MUUG Monthly Meetings for 1995-96

September 12, 1995: Round-Table Discussion

A small crowd was in attendance this month, so the meeting was held in the conference room rather than in the auditorium. The meeting consisted of a round-table session, which was rather lively, and featured a mix of general UNIX-related questions and some Linux-specific ones.

Gilbert Detillieux announced a couple of offers that have been made to the Linux SIG from two companies producing material for the Linux market. (This announcement was repeated at the following week's Linux SIG meeting.)

October 10, 1995: Writing Software for Portability

After a few announcements, and other formalities, Gilbert Detillieux presented the featured topic. It was a look at the issues involved in writing software from scratch, in such a way that portability will be made easy. This involves the selection of the right programming language, language features, and library functions, the proper structuring of the code, to isolate any machine specific or OS specific sections, and the use of conditional compilation directives to further isolate such code.

In addition to the structuring of the code, there are many issues concerning the definition of the data itself, that can help or hinder portability. Issues such as data types, element sizes, the way data structures are organized, and so on, must be considered. If data is to be stored in binary files, other issues must also be considered. Finally, Gilbert stressed the importance of sticking to standards, as much as possible, and clearly documenting the data file formats you define.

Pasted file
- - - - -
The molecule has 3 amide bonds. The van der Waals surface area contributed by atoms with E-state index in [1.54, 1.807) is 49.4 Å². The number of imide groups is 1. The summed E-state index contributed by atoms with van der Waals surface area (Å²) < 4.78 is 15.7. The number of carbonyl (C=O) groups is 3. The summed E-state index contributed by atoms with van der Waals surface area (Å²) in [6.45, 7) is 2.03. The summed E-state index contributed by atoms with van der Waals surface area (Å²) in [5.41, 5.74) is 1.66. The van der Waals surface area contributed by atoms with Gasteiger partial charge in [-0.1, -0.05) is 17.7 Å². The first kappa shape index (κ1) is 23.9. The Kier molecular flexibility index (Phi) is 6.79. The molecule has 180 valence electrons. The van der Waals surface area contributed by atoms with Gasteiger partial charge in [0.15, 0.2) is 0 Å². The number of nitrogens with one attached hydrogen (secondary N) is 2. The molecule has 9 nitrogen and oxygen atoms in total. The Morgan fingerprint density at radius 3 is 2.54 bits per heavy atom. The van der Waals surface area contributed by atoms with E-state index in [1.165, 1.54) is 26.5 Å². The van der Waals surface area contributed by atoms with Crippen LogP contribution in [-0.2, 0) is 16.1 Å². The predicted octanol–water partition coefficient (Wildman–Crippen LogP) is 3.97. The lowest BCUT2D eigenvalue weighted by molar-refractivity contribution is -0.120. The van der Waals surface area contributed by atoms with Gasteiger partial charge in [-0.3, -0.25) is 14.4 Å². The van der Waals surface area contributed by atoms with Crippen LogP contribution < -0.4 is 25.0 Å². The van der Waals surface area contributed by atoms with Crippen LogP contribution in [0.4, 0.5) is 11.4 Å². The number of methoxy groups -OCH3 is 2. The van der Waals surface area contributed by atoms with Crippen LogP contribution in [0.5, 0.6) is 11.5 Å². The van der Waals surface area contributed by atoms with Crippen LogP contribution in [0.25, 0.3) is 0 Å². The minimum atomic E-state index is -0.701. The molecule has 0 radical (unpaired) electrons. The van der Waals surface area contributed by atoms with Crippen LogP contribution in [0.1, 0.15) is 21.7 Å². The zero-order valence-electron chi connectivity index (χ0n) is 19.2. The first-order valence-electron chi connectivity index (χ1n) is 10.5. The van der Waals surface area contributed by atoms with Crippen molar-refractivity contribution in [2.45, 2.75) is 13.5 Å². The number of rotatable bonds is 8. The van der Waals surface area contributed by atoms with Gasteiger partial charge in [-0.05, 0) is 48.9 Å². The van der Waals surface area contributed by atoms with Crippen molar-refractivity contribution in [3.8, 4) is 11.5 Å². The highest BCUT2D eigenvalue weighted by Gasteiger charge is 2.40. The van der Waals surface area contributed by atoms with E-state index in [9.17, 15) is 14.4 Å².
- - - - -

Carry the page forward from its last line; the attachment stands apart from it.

November 14, 1995: UNIX and 64 Bit Technology

Bary Finch, MUUG Past President, chaired the meeting, and presented a brief overview of his experience at UNIX Expo in New York. This is one of the premiere UNIX events each year, combining seminars and an exposition of vendors to give a complete perspective on the emerging Open Systems technologies.

The main topic of the meeting was about migrating to 64-bit technology. In the midst of the PC world's noisy and hype-filled transition to 32-bit operating systems, the UNIX market is girding itself for a transition to 64 bits. Why is this happening? Is there a real need for 64-bit systems, or is this another example of vendors creating uniqueness through unusable features. What about recent industry initiatives for 64-bit standards?

Glenn Bontje, High Perfornamce Computing Product Manager for Digital Equipment of Canada, addressed this subject. Although Digital is among the most vocal proponents of a 64-bit architecture, he provided a reasonably unbiased survey of the technology, the market requirements, and the state of current vendor offerings and plans. Discussion was lively in the Q&A period that followed.

December 12, 1995: Christmas Wine & Cheese